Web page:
# Elementary Number Theory Problems 4.2 Solution (David M. Burton's 7th Edition) - Q14

My Solution for "Give an example to show that $a^{k} \equiv b^{k} \pmod {n}$ and $k \equiv j \pmod {n}$ need not imply that $a^{j} \equiv b^{j} \pmod {n}$."

Background

All theorems, corollaries, and definitions listed in the book's order:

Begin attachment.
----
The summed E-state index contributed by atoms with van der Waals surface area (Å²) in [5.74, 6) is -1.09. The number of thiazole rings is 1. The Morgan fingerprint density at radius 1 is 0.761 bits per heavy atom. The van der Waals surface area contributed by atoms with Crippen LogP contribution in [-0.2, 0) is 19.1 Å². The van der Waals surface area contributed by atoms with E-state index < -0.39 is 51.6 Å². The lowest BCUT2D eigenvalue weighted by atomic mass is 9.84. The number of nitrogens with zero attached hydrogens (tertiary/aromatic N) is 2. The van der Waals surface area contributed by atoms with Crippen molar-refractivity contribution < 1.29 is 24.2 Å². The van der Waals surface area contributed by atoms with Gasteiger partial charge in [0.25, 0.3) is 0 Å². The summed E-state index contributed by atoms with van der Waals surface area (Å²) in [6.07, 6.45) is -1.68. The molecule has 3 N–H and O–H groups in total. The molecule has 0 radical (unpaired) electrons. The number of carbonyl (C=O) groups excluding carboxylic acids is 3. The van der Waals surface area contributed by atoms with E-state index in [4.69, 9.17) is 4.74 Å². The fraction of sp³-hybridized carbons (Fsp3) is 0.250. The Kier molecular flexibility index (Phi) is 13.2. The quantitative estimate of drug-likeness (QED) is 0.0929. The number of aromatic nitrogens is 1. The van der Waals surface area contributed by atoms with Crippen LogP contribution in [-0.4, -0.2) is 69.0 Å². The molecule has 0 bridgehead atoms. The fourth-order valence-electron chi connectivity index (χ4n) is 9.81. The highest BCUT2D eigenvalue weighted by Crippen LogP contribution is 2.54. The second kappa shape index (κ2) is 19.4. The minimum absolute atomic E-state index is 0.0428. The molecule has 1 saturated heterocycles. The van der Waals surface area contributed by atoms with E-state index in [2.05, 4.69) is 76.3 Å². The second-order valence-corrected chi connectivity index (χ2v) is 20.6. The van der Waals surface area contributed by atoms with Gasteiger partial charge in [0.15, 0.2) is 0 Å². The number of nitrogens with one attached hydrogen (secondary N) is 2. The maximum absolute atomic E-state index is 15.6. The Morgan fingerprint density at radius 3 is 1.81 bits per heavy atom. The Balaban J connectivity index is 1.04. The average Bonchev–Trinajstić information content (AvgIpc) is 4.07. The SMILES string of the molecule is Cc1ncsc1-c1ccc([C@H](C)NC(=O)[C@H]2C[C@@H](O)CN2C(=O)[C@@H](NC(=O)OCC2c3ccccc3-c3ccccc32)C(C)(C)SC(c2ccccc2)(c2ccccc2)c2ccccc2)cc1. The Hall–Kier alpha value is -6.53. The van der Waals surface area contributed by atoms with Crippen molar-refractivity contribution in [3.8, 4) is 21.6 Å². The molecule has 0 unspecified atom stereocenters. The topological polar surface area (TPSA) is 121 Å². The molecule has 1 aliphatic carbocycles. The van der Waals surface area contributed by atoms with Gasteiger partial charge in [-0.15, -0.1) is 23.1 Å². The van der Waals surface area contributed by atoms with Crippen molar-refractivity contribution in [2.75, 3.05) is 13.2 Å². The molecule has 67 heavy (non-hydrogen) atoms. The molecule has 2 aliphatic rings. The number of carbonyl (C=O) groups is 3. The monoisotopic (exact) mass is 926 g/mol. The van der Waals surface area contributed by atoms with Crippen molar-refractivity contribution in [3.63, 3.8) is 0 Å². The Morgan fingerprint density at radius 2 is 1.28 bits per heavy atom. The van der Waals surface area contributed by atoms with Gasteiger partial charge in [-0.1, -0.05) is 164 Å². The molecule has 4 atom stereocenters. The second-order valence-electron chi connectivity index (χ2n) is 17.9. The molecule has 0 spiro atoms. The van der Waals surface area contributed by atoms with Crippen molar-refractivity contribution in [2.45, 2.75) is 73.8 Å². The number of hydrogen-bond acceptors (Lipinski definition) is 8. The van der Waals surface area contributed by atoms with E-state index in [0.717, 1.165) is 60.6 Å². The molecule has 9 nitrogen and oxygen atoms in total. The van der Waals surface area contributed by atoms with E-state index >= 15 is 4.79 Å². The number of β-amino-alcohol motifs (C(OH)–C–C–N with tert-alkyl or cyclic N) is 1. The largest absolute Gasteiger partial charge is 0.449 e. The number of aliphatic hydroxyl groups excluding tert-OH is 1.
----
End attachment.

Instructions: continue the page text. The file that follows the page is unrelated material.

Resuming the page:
**I will only use theorems or facts that are proved before this question**. So, you will not see that I quote theorems or facts from the later chapters.

## Question

Give an example to show that $a^{k} \equiv b^{k} \pmod {n}$ and $k \equiv j \pmod {n}$ need not imply that $a^{j} \equiv b^{j} \pmod {n}$.

## Solution

## The rest is for Premium Members only

SubscribeAlready have an account? Log in